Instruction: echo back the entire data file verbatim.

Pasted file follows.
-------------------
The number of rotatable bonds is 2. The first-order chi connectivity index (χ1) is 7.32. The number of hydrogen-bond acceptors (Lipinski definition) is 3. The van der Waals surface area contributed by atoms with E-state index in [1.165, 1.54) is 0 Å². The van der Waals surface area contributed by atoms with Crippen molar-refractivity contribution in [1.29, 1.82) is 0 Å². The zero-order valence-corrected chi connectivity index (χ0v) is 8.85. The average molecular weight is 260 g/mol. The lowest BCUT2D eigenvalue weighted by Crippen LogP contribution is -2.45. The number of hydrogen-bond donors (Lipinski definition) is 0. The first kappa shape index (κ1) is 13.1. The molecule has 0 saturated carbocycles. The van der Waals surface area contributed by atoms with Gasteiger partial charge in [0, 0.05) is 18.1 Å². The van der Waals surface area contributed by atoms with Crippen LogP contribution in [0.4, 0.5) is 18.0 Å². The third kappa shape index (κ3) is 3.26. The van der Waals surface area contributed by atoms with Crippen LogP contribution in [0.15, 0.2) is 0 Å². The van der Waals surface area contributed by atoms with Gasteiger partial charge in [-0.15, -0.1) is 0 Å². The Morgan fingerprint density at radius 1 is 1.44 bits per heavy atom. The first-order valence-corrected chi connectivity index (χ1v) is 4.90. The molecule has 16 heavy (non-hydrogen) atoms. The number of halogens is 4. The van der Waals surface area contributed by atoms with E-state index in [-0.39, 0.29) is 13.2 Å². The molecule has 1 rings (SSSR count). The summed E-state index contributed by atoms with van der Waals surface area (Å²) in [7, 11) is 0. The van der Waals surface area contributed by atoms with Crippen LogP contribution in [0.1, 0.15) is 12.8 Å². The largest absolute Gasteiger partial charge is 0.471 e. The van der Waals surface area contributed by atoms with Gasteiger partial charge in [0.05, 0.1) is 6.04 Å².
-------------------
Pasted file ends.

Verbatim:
The number of rotatable bonds is 2. The first-order chi connectivity index (χ1) is 7.32. The number of hydrogen-bond acceptors (Lipinski definition) is 3. The van der Waals surface area contributed by atoms with E-state index in [1.165, 1.54) is 0 Å². The van der Waals surface area contributed by atoms with Crippen molar-refractivity contribution in [1.29, 1.82) is 0 Å². The zero-order valence-corrected chi connectivity index (χ0v) is 8.85. The average molecular weight is 260 g/mol. The lowest BCUT2D eigenvalue weighted by Crippen LogP contribution is -2.45. The number of hydrogen-bond donors (Lipinski definition) is 0. The first kappa shape index (κ1) is 13.1. The molecule has 0 saturated carbocycles. The van der Waals surface area contributed by atoms with Gasteiger partial charge in [0, 0.05) is 18.1 Å². The van der Waals surface area contributed by atoms with Crippen LogP contribution in [0.4, 0.5) is 18.0 Å². The third kappa shape index (κ3) is 3.26. The van der Waals surface area contributed by atoms with Crippen LogP contribution in [0.15, 0.2) is 0 Å². The van der Waals surface area contributed by atoms with Gasteiger partial charge in [-0.15, -0.1) is 0 Å². The Morgan fingerprint density at radius 1 is 1.44 bits per heavy atom. The first-order valence-corrected chi connectivity index (χ1v) is 4.90. The molecule has 16 heavy (non-hydrogen) atoms. The number of halogens is 4. The van der Waals surface area contributed by atoms with E-state index in [-0.39, 0.29) is 13.2 Å². The molecule has 1 rings (SSSR count). The summed E-state index contributed by atoms with van der Waals surface area (Å²) in [7, 11) is 0. The van der Waals surface area contributed by atoms with Crippen LogP contribution in [0.1, 0.15) is 12.8 Å². The largest absolute Gasteiger partial charge is 0.471 e. The van der Waals surface area contributed by atoms with Gasteiger partial charge in [0.05, 0.1) is 6.04 Å².